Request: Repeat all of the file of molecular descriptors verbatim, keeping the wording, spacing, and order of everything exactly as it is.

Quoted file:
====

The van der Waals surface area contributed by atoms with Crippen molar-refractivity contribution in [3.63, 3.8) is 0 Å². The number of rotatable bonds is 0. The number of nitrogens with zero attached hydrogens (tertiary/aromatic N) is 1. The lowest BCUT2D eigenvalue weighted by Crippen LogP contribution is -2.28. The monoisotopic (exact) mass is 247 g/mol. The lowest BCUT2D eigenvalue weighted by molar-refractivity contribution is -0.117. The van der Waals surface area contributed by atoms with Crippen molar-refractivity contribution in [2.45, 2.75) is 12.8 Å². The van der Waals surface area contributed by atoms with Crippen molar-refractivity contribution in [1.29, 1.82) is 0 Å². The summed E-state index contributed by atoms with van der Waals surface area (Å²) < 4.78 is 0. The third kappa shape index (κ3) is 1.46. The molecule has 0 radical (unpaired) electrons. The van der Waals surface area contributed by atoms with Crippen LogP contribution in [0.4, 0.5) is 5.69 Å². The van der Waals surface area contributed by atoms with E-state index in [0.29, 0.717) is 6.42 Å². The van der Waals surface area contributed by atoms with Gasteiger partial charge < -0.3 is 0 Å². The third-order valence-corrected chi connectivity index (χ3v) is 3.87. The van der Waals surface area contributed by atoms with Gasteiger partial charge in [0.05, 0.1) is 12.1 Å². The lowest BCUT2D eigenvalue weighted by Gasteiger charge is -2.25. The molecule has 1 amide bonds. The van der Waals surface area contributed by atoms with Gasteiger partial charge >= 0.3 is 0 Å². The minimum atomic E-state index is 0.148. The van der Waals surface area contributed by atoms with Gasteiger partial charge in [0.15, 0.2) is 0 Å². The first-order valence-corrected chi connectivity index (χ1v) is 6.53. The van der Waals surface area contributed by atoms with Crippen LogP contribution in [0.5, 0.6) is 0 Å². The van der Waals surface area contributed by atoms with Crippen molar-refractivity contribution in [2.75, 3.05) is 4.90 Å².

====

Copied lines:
The van der Waals surface area contributed by atoms with Crippen molar-refractivity contribution in [3.63, 3.8) is 0 Å². The number of rotatable bonds is 0. The number of nitrogens with zero attached hydrogens (tertiary/aromatic N) is 1. The lowest BCUT2D eigenvalue weighted by Crippen LogP contribution is -2.28. The monoisotopic (exact) mass is 247 g/mol. The lowest BCUT2D eigenvalue weighted by molar-refractivity contribution is -0.117. The van der Waals surface area contributed by atoms with Crippen molar-refractivity contribution in [2.45, 2.75) is 12.8 Å². The van der Waals surface area contributed by atoms with Crippen molar-refractivity contribution in [1.29, 1.82) is 0 Å². The summed E-state index contributed by atoms with van der Waals surface area (Å²) < 4.78 is 0. The third kappa shape index (κ3) is 1.46. The molecule has 0 radical (unpaired) electrons. The van der Waals surface area contributed by atoms with Crippen LogP contribution in [0.4, 0.5) is 5.69 Å². The van der Waals surface area contributed by atoms with E-state index in [0.29, 0.717) is 6.42 Å². The van der Waals surface area contributed by atoms with Gasteiger partial charge < -0.3 is 0 Å². The third-order valence-corrected chi connectivity index (χ3v) is 3.87. The van der Waals surface area contributed by atoms with Gasteiger partial charge in [0.05, 0.1) is 12.1 Å². The lowest BCUT2D eigenvalue weighted by Gasteiger charge is -2.25. The molecule has 1 amide bonds. The van der Waals surface area contributed by atoms with Gasteiger partial charge >= 0.3 is 0 Å². The minimum atomic E-state index is 0.148. The van der Waals surface area contributed by atoms with Gasteiger partial charge in [0.15, 0.2) is 0 Å². The first-order valence-corrected chi connectivity index (χ1v) is 6.53. The van der Waals surface area contributed by atoms with Crippen LogP contribution in [0.5, 0.6) is 0 Å². The van der Waals surface area contributed by atoms with Crippen molar-refractivity contribution in [2.75, 3.05) is 4.90 Å².